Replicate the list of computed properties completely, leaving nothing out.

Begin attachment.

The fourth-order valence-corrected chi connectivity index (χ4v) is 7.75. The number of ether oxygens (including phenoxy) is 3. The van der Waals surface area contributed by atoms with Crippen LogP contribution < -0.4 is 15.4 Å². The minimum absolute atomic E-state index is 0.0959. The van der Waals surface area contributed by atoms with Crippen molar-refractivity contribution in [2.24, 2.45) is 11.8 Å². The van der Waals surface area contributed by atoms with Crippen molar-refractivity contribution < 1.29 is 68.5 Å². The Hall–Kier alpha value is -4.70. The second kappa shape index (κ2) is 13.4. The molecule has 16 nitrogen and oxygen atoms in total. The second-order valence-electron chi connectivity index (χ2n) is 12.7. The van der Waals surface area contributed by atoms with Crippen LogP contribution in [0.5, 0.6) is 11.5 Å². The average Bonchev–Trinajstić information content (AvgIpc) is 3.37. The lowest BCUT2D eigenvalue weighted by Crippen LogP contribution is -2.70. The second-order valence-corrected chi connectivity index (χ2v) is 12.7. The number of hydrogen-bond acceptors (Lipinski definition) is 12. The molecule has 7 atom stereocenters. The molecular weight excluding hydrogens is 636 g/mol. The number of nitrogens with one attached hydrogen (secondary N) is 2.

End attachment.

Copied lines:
The fourth-order valence-corrected chi connectivity index (χ4v) is 7.75. The number of ether oxygens (including phenoxy) is 3. The van der Waals surface area contributed by atoms with Crippen LogP contribution < -0.4 is 15.4 Å². The minimum absolute atomic E-state index is 0.0959. The van der Waals surface area contributed by atoms with Crippen molar-refractivity contribution in [2.24, 2.45) is 11.8 Å². The van der Waals surface area contributed by atoms with Crippen molar-refractivity contribution < 1.29 is 68.5 Å². The Hall–Kier alpha value is -4.70. The second kappa shape index (κ2) is 13.4. The molecule has 16 nitrogen and oxygen atoms in total. The second-order valence-electron chi connectivity index (χ2n) is 12.7. The van der Waals surface area contributed by atoms with Crippen LogP contribution in [0.5, 0.6) is 11.5 Å². The average Bonchev–Trinajstić information content (AvgIpc) is 3.37. The lowest BCUT2D eigenvalue weighted by Crippen LogP contribution is -2.70. The second-order valence-corrected chi connectivity index (χ2v) is 12.7. The number of hydrogen-bond acceptors (Lipinski definition) is 12. The molecule has 7 atom stereocenters. The molecular weight excluding hydrogens is 636 g/mol. The number of nitrogens with one attached hydrogen (secondary N) is 2.